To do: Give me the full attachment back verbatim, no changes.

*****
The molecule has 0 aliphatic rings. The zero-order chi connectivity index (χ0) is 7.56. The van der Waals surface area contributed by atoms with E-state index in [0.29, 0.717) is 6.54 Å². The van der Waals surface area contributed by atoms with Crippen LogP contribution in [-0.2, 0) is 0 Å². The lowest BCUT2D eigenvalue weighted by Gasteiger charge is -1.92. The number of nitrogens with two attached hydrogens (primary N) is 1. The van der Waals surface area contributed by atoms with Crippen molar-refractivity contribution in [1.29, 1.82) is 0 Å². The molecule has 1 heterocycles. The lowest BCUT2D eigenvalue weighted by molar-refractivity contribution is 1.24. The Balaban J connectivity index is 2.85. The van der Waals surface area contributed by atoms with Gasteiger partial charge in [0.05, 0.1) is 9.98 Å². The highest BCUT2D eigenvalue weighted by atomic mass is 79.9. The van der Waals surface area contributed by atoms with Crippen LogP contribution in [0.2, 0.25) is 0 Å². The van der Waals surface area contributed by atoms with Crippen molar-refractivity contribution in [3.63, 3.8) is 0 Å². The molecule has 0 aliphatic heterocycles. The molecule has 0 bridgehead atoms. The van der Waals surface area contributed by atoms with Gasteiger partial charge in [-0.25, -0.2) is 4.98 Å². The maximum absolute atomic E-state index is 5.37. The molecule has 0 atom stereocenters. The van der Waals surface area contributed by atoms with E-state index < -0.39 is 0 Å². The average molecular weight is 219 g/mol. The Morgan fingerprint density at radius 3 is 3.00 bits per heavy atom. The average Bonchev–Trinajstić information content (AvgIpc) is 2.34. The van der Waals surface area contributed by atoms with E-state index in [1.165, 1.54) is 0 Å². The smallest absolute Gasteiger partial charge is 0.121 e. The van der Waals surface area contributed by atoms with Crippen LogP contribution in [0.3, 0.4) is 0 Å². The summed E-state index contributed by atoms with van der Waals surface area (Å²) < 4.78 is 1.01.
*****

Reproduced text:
The molecule has 0 aliphatic rings. The zero-order chi connectivity index (χ0) is 7.56. The van der Waals surface area contributed by atoms with E-state index in [0.29, 0.717) is 6.54 Å². The van der Waals surface area contributed by atoms with Crippen LogP contribution in [-0.2, 0) is 0 Å². The lowest BCUT2D eigenvalue weighted by Gasteiger charge is -1.92. The number of nitrogens with two attached hydrogens (primary N) is 1. The van der Waals surface area contributed by atoms with Crippen molar-refractivity contribution in [1.29, 1.82) is 0 Å². The molecule has 1 heterocycles. The lowest BCUT2D eigenvalue weighted by molar-refractivity contribution is 1.24. The Balaban J connectivity index is 2.85. The van der Waals surface area contributed by atoms with Gasteiger partial charge in [0.05, 0.1) is 9.98 Å². The highest BCUT2D eigenvalue weighted by atomic mass is 79.9. The van der Waals surface area contributed by atoms with Crippen LogP contribution in [0.2, 0.25) is 0 Å². The van der Waals surface area contributed by atoms with Crippen molar-refractivity contribution in [3.63, 3.8) is 0 Å². The molecule has 0 aliphatic heterocycles. The molecule has 0 bridgehead atoms. The van der Waals surface area contributed by atoms with Gasteiger partial charge in [-0.25, -0.2) is 4.98 Å². The maximum absolute atomic E-state index is 5.37. The molecule has 0 atom stereocenters. The van der Waals surface area contributed by atoms with E-state index < -0.39 is 0 Å². The average molecular weight is 219 g/mol. The Morgan fingerprint density at radius 3 is 3.00 bits per heavy atom. The average Bonchev–Trinajstić information content (AvgIpc) is 2.34. The van der Waals surface area contributed by atoms with E-state index in [1.165, 1.54) is 0 Å². The smallest absolute Gasteiger partial charge is 0.121 e. The van der Waals surface area contributed by atoms with Crippen LogP contribution in [0.3, 0.4) is 0 Å². The summed E-state index contributed by atoms with van der Waals surface area (Å²) < 4.78 is 1.01.